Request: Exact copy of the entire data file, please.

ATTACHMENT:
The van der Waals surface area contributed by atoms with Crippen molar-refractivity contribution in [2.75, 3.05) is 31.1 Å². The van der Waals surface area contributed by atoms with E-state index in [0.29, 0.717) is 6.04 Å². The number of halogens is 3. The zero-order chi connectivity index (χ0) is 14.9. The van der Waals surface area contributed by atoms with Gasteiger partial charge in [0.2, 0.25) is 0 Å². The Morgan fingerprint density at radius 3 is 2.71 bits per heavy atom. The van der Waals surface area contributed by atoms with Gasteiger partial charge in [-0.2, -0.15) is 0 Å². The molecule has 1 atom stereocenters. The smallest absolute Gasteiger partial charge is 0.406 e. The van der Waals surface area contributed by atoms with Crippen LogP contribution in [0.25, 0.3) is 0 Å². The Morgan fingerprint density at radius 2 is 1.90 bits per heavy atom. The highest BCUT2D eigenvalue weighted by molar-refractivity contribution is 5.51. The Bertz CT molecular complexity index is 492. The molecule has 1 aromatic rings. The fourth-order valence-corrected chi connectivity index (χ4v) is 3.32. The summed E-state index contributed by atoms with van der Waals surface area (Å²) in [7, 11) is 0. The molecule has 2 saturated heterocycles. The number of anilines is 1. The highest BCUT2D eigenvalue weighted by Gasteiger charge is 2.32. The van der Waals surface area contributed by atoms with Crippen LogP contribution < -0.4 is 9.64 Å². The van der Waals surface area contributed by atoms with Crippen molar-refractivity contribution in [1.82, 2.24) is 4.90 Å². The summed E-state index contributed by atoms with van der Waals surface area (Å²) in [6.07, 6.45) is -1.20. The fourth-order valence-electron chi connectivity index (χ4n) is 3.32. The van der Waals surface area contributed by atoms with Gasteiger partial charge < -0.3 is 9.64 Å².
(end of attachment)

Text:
The van der Waals surface area contributed by atoms with Crippen molar-refractivity contribution in [2.75, 3.05) is 31.1 Å². The van der Waals surface area contributed by atoms with E-state index in [0.29, 0.717) is 6.04 Å². The number of halogens is 3. The zero-order chi connectivity index (χ0) is 14.9. The van der Waals surface area contributed by atoms with Gasteiger partial charge in [0.2, 0.25) is 0 Å². The Morgan fingerprint density at radius 3 is 2.71 bits per heavy atom. The van der Waals surface area contributed by atoms with Gasteiger partial charge in [-0.2, -0.15) is 0 Å². The molecule has 1 atom stereocenters. The smallest absolute Gasteiger partial charge is 0.406 e. The van der Waals surface area contributed by atoms with Crippen LogP contribution in [0.25, 0.3) is 0 Å². The Morgan fingerprint density at radius 2 is 1.90 bits per heavy atom. The highest BCUT2D eigenvalue weighted by molar-refractivity contribution is 5.51. The Bertz CT molecular complexity index is 492. The molecule has 1 aromatic rings. The fourth-order valence-corrected chi connectivity index (χ4v) is 3.32. The summed E-state index contributed by atoms with van der Waals surface area (Å²) in [7, 11) is 0. The molecule has 2 saturated heterocycles. The number of anilines is 1. The highest BCUT2D eigenvalue weighted by Gasteiger charge is 2.32. The van der Waals surface area contributed by atoms with Crippen LogP contribution < -0.4 is 9.64 Å². The van der Waals surface area contributed by atoms with Crippen molar-refractivity contribution in [1.82, 2.24) is 4.90 Å². The summed E-state index contributed by atoms with van der Waals surface area (Å²) in [6.07, 6.45) is -1.20. The fourth-order valence-electron chi connectivity index (χ4n) is 3.32. The van der Waals surface area contributed by atoms with Gasteiger partial charge < -0.3 is 9.64 Å².